The board voted to approve the conditional use permit for Not Forgotten Recovery at 505 and 507 Johnson Road based upon the positive findings of fact in the staff report with the following conditions:
• It is not transferable and any change in ownership of the facility of use will make approval null and void.
• Any signage meets the requirements of article 11 (sign regulations) and article 15 (conditional uses) unless otherwise authorized by various procedures.
• Not Forgotten Recovery LLC receives all of the necessary regulatory approvals from other state, local and federal agencies for the legal operation of the facility or the conditional use shall be null and void.
• The maximum occupancy shall be determined by both the health department and the building officials.
• The fire department inspection shall occur prior to the use commencing.
• Health department approval is required prior to the use commencing.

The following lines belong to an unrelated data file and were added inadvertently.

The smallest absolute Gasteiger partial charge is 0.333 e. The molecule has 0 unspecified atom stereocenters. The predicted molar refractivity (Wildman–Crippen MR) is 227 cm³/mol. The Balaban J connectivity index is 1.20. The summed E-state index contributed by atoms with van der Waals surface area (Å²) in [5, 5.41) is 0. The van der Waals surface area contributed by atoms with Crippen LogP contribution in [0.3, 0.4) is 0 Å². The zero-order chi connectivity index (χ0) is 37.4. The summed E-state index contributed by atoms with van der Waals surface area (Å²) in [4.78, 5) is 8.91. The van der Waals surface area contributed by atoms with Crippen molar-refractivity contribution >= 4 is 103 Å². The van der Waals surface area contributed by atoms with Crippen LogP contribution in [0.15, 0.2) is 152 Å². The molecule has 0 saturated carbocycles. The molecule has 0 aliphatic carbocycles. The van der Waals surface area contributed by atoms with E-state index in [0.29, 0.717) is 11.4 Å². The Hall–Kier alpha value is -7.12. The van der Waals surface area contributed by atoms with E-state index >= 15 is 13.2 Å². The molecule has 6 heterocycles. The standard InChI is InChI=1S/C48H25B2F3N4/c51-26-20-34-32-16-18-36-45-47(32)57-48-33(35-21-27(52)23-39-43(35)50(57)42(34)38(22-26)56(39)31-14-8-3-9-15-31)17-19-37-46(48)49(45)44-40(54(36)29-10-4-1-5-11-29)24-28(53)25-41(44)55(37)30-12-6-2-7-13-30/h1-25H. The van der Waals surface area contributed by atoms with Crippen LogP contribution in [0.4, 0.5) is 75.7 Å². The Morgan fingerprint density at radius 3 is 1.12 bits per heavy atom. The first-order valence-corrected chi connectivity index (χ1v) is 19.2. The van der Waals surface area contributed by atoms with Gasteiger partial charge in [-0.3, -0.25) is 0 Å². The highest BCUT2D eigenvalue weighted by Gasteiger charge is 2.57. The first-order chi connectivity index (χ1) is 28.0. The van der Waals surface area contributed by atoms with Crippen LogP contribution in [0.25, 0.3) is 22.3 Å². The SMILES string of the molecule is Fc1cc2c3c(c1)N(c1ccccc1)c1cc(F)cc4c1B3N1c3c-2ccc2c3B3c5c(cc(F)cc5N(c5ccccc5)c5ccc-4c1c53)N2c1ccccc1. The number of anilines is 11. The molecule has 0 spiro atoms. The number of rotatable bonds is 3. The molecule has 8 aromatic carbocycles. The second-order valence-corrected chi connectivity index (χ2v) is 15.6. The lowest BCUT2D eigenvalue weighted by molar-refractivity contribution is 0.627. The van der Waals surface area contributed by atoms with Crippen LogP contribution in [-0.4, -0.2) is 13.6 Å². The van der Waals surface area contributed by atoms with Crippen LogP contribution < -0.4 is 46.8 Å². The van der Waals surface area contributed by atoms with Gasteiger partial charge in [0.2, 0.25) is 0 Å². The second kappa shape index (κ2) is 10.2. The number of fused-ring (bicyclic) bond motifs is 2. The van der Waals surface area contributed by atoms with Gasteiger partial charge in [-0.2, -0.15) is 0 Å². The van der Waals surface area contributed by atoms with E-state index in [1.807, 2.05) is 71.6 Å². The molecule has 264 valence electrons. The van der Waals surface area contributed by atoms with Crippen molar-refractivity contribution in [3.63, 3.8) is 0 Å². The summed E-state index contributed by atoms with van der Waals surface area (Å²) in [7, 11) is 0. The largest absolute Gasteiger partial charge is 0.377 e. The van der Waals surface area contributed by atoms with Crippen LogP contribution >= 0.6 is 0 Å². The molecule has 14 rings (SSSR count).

• A building official from the Kentucky Department of Housing, Building and Construction shall approve the structure for use as a residential recovery facility.
• The applicant shall construct a turnaround for fire apparatus.
• The applicant is required to gather data concerning the interaction of this facility with police, fire department, ambulance or any other health and safety authority for six months after the facility opens. At the end of that six-month period, the applicant shall share this data with the Franklin County Planning Department. Any member of the public can also present any legitament data concerning interaction with these agencies to the county planning department at that time. The planning department will present this gathered data to the Franklin County Fiscal Court so that it can consider this information at a future fiscal court meeting. The fiscal court can then make any determination as to changes in the regulations or a revocation of this conditional use.
“If there’s accountability for six months without incident, it may provide reassurance that this is a great operation too,” Townsley noted.